The first two days of the first Test at the Adelaide Oval were all about Australia, but India fought back in valiant fashion on Day 3 – led superbly by stand-in skipper Virat Kohli.
Australia sent India in when play resumed Thursday morning, declaring at their overnight score of 7/517, but the tourists forged their way to 5/369 by stumps.
Shikhar Dhawan made a blazing start for India, smashing five boundaries in the opening eight overs – before having his stumps knocked over by Ryan Harris for 25; India were 1/30.
Murali Vijay and Cheteshwar Pujara put on 81 for the second wicket, Johnson claiming Vijay caught behind for 53, which brought Kohli – filling M.S. Dhoni’s captaincy role for the first time – to the crease.
In arguably the most dramatic moment of the Test, Kohli copped a first-ball bouncer from Johnson to the badge of his helmet, stunning the brilliant Indian batsman and provoking worried attention from the Australian fieldsman. Johnson seemed shaken by the incident.
— Herald Sun Sport (@heraldsunsport) December 11, 2014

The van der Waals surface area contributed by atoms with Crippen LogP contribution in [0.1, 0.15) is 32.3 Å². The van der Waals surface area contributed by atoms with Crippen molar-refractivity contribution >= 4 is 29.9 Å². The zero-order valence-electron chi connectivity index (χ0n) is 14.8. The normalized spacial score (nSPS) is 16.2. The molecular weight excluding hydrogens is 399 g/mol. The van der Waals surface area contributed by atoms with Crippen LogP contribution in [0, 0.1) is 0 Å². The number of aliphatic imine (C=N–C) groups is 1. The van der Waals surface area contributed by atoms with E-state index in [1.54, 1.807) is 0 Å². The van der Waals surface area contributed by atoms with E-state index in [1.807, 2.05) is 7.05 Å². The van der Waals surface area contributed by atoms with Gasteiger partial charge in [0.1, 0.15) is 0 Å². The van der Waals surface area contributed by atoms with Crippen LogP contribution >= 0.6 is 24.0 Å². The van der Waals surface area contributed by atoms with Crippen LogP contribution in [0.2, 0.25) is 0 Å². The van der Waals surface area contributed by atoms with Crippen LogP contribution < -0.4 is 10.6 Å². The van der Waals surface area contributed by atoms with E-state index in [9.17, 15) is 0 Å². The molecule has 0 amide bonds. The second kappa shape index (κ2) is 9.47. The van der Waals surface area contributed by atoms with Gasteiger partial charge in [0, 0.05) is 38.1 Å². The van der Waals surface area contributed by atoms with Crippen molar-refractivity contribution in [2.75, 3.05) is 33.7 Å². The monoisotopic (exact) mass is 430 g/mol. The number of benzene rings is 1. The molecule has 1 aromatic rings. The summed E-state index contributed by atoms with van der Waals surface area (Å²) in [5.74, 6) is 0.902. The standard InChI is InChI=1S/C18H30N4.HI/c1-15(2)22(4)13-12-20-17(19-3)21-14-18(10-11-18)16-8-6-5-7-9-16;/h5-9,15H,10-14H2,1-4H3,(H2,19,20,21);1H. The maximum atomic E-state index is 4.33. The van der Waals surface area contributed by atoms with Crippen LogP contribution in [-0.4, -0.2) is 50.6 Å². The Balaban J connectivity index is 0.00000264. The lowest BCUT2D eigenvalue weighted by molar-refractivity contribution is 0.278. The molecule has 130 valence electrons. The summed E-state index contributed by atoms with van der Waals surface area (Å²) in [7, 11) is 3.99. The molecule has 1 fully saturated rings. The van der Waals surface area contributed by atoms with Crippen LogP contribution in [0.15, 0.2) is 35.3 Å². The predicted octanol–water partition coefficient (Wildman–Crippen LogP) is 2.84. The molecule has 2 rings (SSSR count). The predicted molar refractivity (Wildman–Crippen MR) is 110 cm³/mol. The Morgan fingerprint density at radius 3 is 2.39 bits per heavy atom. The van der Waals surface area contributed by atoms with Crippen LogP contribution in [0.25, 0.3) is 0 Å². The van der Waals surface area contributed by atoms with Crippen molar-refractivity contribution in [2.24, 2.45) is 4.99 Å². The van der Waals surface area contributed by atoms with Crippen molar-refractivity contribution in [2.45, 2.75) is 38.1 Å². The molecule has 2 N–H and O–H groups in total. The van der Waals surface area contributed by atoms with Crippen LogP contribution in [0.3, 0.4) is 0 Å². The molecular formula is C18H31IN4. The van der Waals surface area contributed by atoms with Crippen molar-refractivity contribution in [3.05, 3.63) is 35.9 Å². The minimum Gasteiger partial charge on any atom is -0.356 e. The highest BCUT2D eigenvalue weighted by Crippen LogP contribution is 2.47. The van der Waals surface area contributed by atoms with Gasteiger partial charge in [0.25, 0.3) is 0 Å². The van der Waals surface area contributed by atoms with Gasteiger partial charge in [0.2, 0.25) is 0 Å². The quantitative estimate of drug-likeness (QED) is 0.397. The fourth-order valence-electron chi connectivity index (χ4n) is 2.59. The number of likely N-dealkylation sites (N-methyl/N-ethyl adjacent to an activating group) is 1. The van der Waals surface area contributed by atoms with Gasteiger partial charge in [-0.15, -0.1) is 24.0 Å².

The interruption appeared to favour India, with Johnson’s effectiveness blunted for the time being. Pujara was next man out for 73, bowled by Nathan Lyon, leaving India at a 3/192 crossroads.
Kohli and the free-scoring Ajinkya Rahane (62 off 76 balls) put on 101 for the fourth wicket before Lyon struck again with the wicket of Rahane.
The skipper brought up a richly-deserved century – his second in Adelaide – but was caught in the deep by Harris off Johnson’s bowling with less than four overs of play remaining. India finished the day 148 runs in arrears of Australia’s first innings total, but still with five wickets in hand.
Stud of the day
Kohli survived his first-ball blow from Johnson to carve out a memorable ton to keep his side in the Test. A gritty effort from the first-time captain, particularly after his horror series in England where his top score was just 39.
Johnson’s short ball that struck Kohli confirmed the bouncer is still very much a part of cricket, but also reflected the drastically changed landscape since Phillip Hughes’ death; there was no satisfaction for Johnson, only genuine concern from the fast bowler and his teammates. The intimidation mentality that was such a key part of Australia’s Ashes success last summer may have been permanently shelved.
Unless Australia can claim early wickets, this momentous Test looks like playing out to an honourable draw. A first innings lead is still not out of the question for India, but if the hosts can knock over the tail on the morning of day 4, they will have an opportunity to launch a final-day assault for victory.
Kohli became the fourth Indian player to notch a century in their captaincy debut, following in the exalted footsteps of Sunil Gavaskar, Dilip Vengsarkar and Vijay Hazare.